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Lava from La Palma volcano reaches ocean

·1-min read

Red-hot lava from a volcano that devastated the Spanish island of La Palma has reached the Atlantic Ocean, nine days after it started to flow down the mountains, wrecking buildings and destroying crops.

Reuters images late on Tuesday evening showed clouds of white steam billowing up from the Playa Nueva area.

Officials had warned of possible explosions and clouds of toxic gases when the lava reaches the sea.

"When the lava reaches the sea, the lockdown must be strictly observed," Miguel Angel Morcuende, director of the Pevolca response committee, said earlier on Tuesday.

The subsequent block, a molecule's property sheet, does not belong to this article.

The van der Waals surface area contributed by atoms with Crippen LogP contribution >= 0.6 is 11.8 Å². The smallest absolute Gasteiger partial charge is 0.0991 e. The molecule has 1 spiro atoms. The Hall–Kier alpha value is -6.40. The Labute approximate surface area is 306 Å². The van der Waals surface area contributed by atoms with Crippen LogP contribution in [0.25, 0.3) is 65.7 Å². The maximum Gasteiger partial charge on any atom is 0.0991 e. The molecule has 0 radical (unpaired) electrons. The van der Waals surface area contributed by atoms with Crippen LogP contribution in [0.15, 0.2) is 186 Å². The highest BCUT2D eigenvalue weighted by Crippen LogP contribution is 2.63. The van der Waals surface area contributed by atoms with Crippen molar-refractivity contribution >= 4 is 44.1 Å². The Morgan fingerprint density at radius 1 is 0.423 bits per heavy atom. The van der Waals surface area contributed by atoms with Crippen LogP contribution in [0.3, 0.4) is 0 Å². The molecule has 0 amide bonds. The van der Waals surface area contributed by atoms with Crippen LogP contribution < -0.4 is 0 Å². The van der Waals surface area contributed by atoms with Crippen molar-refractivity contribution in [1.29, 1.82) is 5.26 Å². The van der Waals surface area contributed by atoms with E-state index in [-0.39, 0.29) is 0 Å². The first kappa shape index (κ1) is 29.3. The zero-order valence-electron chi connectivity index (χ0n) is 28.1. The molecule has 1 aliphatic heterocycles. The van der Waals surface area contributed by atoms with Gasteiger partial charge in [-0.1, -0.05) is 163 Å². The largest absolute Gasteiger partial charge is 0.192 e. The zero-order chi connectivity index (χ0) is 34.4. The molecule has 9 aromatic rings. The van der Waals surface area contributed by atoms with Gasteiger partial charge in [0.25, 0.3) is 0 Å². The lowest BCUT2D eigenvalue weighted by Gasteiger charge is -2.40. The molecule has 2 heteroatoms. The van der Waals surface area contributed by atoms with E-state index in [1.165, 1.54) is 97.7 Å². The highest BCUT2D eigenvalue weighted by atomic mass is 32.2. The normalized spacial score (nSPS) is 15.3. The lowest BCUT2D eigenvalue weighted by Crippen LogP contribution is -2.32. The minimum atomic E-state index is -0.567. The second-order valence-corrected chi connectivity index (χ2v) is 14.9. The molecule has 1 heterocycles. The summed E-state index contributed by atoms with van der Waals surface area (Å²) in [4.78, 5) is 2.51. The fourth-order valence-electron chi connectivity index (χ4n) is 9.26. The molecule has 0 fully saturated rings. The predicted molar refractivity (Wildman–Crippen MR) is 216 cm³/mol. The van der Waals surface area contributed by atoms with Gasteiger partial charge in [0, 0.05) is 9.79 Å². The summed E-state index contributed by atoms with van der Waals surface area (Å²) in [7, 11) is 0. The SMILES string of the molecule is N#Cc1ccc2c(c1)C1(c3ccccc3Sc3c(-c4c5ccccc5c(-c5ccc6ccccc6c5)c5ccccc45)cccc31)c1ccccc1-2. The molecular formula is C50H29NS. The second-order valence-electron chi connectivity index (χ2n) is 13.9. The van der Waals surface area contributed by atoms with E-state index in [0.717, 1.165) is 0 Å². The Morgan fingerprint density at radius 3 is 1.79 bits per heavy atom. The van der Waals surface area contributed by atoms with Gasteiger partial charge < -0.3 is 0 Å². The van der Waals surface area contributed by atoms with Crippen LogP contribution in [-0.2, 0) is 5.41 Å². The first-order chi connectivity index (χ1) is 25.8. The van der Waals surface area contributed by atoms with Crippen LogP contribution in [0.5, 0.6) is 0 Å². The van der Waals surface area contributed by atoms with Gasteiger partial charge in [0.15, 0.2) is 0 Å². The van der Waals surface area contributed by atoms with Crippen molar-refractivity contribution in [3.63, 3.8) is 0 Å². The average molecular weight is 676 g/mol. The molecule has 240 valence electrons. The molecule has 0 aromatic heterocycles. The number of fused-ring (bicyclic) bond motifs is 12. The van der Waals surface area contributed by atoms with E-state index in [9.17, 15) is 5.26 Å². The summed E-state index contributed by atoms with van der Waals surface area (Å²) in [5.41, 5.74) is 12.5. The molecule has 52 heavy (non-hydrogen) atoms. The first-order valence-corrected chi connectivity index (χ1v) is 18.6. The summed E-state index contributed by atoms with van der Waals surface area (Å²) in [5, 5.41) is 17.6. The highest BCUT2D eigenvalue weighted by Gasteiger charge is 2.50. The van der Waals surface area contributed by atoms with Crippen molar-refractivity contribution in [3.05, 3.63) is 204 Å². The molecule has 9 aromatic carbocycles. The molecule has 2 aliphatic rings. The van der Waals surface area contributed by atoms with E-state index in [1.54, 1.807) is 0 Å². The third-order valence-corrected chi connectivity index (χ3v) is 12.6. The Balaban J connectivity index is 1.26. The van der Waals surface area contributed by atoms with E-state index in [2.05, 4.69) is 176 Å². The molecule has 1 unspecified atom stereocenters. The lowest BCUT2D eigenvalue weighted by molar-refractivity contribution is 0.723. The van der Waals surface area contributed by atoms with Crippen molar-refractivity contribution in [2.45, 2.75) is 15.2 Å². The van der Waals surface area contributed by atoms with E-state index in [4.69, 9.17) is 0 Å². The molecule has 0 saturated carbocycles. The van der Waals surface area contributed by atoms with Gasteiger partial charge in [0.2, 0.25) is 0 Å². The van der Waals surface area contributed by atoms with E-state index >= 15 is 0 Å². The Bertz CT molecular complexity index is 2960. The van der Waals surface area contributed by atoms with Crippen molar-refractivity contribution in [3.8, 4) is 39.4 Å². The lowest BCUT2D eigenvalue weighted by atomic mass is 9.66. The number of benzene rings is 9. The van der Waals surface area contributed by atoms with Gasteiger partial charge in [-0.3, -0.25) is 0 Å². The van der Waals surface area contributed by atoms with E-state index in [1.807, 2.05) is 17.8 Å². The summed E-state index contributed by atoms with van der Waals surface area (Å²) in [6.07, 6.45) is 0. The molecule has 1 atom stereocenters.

Lava has been flowing down the volcano's western flank toward the sea since September 19, destroying almost 600 houses and banana plantations in La Palma, which neighbours Tenerife in the Canary Islands archipelago off the North African coast.

Thousands have been evacuated and three coastal villages were locked down on Monday in anticipation of the lava meeting the Atlantic Ocean.

Spain classified La Palma as a disaster zone on Tuesday, a move that will trigger financial support for the island.

The government announced a first package of 10.5 million euros ($A17 million), which includes about five million euros to buy houses, with the rest to acquire furniture and essential household goods, government spokesperson Isabel Rodriguez said.

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